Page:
And we were able to partner up to launch some really incredible programs to pipeline people into the community college system. It is an incredible training ground for people. It creates this level of accessibility for community members to upscale, to transition into new spaces, to really get ideas on maybe a career path that they hadn't considered before. And so I've loved that work in our community.
Some of the programs that I feel have been really marquee for, for the work that I've done is to increase the number of work experiences for people who've gone through our training programs at the community colleges. And so the work experience program is, is funded through the Workforce Innovation and Opportunity Act, and it allows for people to dip their toe on the waters, if you will, a real job opportunity.
That employer does not have to take on the cost of paying that employee while that individual is learning the business or, or learning the industry. so it's a great space to support employer's goals of kind of testing individuals who might be a fit for the position. And it's also a great opportunity for community members because it allows for them to again, explore that field, figure out some things.
And so we partner with the community colleges as people are exiting a training program so they might have been in a certified nursing assistant program, we can get them a local employer to actually give them hands-on experiences so they get into the field with, I think a, a more well-rounded kind of background.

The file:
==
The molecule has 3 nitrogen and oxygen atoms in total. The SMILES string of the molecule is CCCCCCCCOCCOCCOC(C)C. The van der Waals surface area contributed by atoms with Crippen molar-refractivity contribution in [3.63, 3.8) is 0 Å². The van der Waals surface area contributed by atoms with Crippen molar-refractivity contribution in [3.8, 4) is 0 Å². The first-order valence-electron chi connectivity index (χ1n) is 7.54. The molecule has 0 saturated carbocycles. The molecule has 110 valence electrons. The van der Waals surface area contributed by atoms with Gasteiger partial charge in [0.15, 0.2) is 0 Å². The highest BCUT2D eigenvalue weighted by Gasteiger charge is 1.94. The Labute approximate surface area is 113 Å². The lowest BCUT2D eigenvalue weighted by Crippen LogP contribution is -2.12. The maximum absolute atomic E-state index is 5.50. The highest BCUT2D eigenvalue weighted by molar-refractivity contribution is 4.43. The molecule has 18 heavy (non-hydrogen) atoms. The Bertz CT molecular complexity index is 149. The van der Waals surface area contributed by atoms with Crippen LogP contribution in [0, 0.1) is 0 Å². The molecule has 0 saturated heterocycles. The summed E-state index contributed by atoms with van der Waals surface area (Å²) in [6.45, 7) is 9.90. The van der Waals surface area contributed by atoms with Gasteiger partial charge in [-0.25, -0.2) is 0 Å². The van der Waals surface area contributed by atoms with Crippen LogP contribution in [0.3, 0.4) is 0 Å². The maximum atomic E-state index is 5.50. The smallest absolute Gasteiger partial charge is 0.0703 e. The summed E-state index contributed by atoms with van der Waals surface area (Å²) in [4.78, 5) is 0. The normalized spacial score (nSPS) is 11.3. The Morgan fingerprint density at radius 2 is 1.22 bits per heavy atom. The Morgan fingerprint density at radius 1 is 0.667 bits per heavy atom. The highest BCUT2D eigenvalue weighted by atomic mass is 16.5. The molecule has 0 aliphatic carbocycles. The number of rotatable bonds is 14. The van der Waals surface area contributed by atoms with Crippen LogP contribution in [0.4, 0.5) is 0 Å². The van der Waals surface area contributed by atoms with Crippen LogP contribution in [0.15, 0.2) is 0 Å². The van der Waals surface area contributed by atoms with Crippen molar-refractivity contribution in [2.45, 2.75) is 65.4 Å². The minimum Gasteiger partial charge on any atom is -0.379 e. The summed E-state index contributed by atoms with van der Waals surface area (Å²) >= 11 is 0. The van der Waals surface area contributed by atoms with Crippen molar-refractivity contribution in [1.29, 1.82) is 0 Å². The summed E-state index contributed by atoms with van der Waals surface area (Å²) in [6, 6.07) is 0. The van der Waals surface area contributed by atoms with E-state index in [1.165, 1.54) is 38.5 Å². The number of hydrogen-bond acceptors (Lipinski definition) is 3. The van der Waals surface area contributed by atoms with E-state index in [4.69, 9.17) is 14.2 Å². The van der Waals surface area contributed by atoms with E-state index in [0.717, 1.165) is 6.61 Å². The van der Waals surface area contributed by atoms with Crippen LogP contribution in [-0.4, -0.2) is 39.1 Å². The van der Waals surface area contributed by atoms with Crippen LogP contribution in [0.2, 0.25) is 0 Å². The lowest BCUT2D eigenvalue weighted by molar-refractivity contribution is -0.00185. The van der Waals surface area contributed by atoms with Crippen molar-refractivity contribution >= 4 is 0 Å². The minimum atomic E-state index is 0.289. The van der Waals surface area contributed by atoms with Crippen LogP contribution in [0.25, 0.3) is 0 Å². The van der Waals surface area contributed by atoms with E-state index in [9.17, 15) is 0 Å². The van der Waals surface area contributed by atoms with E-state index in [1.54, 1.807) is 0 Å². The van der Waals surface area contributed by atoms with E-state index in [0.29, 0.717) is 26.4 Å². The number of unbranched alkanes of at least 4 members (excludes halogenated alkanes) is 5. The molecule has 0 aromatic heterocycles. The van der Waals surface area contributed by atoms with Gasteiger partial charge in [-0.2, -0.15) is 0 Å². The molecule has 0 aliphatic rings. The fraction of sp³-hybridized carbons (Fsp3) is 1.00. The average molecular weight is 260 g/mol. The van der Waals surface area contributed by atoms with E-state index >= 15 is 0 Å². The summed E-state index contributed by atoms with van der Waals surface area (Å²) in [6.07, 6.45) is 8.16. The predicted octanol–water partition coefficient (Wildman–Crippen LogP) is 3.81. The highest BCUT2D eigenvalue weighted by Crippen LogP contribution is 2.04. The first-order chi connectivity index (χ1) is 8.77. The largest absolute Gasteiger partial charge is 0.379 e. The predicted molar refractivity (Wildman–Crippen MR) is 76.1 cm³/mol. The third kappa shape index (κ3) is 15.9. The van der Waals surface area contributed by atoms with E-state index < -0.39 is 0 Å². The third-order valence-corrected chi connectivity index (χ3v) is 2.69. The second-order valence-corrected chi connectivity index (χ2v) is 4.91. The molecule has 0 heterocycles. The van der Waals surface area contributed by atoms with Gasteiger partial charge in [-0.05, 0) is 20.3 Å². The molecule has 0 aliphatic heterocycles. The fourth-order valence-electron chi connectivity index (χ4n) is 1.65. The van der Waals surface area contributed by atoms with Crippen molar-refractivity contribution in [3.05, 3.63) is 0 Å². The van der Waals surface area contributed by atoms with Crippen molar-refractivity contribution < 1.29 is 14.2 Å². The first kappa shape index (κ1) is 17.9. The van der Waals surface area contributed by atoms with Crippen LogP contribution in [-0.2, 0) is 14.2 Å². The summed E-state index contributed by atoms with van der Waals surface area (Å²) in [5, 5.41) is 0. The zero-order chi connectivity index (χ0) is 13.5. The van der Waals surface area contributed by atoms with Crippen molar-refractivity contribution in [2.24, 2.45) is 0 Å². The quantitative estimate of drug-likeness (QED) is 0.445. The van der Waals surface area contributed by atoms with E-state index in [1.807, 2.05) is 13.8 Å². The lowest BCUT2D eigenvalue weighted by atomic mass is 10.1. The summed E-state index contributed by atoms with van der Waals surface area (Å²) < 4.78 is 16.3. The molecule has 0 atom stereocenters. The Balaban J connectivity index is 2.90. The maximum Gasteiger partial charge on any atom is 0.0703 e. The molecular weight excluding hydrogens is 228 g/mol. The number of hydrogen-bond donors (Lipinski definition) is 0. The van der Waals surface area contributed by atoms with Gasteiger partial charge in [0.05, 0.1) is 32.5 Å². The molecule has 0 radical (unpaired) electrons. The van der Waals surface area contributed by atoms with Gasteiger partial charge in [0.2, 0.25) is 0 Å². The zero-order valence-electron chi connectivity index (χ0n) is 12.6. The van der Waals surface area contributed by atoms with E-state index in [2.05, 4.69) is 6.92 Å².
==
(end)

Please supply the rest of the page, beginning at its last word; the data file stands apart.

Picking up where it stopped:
So that's been a great opportunity to really advance the work we've done with that partnership.
Becky: That is a, a great opportunity. Kind of a win-win, right? For the person. I think especially, one of the things I've, I've learned over the years that I've worked with community colleges and worked for community college at one time. You know, if we want sort of equity, we need to have on-ramps for people that might be first generation students, they have not had that experience of, you know, knowing what it's like to, you know, show up for a job and have to, you know, show up in appropriate attire and, and sort of this nuance things that maybe people that have more of a middle-class upbringing or, or don't, you know, have some of those barriers.
So I think that's an example of a program that can really make a, a big impact. And in your area of, of Martinsville, Virginia, what are some of the, the jobs or some of the industries you mentioned? It's very rural. Like what do you see as, as opportunities? Obviously you mentioned healthcare, CNAs and so forth, but what are some of the other paths that people might choose to take and, and maybe they would take, take advantage of one of those programs to get some experience?
Natalie: So right now in our communities, it's really, a buyer's market, if you will, because there are more job openings than people who are searching for jobs. So folks who may not have been considered in a more competitive job market can now walk in and Maybe not have as challenging a process to get a foot in the door.
So we have a lot of great opportunities that have come to the table now. So Caesars is opening a casino in Danville and they have tons of job opportunities from dealers to people who might work on the machines on site. Tysons is also opening a facility in Danville. In Martinsville specifically, we have, Crown Holdings. They're a manufacturing space.